The RSPCA is issuing a warning to dog owners a man posed as a charity worker in an attempt to gain access to a puppy, in a “concerning incident” which took place in London on Wednesday 13 January.

A man knocked on a resident’s door in the New Southgate area of north London at lunchtime, claiming to be from the RSPCA and to have received a complaint about a dog barking. He then asked to see the resident’s Golden Retriever puppy.

RSPCA Chief Inspector Clare Dew says, “Thankfully the dog owner was immediately suspicious of the man, who was wearing no uniform. They secured the door with the security chain and refused to allow the man access to the puppy. 

“The man left the address and the puppy’s owner contacted us. I checked to see if we had any officers in the area at the time and we didn’t.”

Image by JackieLou DL on Pixabay

The police was also alerted, and the RSPCA is issuing a warning to pet owners across the country to always check the identity of people identifying themselves as RSPCA officers before allowing them access to their properties.

Clare added, “We would like to remind and reassure the public that our inspectors and rescue officers all wear branded uniforms and carry ID.

“If one of our officers knocks on your door, please ask to see their ID and check their uniform for branding. Our staff wear navy blue uniforms with the RSPCA logo, as well as white shirts with black ties and black epaulets.

“Most of our officers drive either white vans or fully branded, wrapped RSPCA vans. All staff vehicles in London feature large branding imagery so are also easy to spot.”

Our staff can only access your property if you give them permission and can only see your pets with your approval

RSPCA officers have no powers of entry to homes, gardens, land or vehicles, unless accompanying police on a court warrant.

“Our staff can only access your property if you give them permission and can only see your pets with your approval,” Clare adds. “If you are at all concerned that someone isn’t who they say they are then you do not need to grant them access and you can call our hotline on 0300 1234 999 to check their credentials.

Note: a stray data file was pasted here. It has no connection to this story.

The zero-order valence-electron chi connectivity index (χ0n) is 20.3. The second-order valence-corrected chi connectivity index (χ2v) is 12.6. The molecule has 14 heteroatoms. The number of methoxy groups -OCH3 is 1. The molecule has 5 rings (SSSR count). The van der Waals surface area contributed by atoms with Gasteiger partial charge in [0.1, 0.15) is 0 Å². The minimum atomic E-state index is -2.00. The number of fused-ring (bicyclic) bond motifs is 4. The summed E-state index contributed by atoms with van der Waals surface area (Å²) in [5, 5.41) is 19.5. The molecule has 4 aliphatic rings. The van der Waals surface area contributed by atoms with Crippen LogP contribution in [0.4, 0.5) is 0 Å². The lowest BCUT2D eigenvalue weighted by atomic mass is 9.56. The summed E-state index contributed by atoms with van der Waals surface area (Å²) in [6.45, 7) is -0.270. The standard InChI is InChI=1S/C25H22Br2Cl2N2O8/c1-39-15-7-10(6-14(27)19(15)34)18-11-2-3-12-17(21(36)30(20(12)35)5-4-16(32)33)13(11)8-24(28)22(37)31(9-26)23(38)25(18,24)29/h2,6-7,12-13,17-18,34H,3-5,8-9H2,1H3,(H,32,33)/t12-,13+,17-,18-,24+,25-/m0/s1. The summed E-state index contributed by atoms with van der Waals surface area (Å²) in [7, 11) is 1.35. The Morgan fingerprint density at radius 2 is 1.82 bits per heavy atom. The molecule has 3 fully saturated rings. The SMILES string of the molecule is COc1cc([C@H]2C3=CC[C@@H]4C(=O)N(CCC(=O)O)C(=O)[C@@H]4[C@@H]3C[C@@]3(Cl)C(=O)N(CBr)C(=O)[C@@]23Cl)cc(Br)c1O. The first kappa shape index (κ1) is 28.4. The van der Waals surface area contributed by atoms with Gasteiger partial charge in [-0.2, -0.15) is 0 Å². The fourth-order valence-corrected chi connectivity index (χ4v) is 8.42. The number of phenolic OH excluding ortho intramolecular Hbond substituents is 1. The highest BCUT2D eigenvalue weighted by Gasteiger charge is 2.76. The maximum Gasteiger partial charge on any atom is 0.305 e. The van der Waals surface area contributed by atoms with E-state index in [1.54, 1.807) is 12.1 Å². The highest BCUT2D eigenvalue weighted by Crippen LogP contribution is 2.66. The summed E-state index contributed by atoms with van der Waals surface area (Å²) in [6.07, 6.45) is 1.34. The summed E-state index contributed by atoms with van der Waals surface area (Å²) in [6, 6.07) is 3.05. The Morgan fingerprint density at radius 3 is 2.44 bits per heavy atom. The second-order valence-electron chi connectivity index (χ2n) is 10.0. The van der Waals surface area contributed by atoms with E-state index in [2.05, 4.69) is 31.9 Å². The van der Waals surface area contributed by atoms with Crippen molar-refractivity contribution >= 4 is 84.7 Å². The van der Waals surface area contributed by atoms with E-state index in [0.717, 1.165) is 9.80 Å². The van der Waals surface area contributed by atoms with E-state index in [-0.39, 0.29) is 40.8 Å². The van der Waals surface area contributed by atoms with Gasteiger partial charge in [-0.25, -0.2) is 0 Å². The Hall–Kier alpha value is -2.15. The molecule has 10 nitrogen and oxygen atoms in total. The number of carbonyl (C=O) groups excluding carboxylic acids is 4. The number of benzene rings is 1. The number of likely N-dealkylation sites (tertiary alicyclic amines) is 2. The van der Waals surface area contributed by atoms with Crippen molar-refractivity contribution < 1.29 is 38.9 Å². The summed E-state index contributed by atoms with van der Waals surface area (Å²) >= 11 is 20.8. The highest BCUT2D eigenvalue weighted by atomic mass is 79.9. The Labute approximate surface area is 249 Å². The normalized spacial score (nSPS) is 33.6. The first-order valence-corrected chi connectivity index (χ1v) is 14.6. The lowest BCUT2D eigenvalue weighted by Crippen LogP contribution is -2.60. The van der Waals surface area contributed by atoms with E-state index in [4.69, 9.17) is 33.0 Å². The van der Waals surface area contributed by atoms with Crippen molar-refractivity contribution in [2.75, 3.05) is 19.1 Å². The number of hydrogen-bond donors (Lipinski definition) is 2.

“We’re concerned that this man may have been posing as an RSPCA inspector in order to snatch this puppy, and that’s extremely worrying. We understand that there have been a surge in the number of pet thefts during the past year due to the value of many breeds and the demand for pets during lockdown.”

RSPCA officer
Image by RSPCA

She adds, “We’d urge people to take extra precautions to protect their pets from thieves by neutering them, ensuring they’re microchipped with up-to-date contact details registered and ensuring they wear a collar with an ID tag or embroidered contact details.

“We’d advise dog owners never to leave their pets tied up outside shops or alone in cars, to ensure their dog has a good recall and doesn’t stray too far when being walked off-lead, and ensure gardens are secure with locked gates.

“If you are concerned someone may have posed as an RSPCA officer or another agency worker please report the incident to us and to the local police. And if you believe your pet has been stolen please contact the police as soon as possible.”


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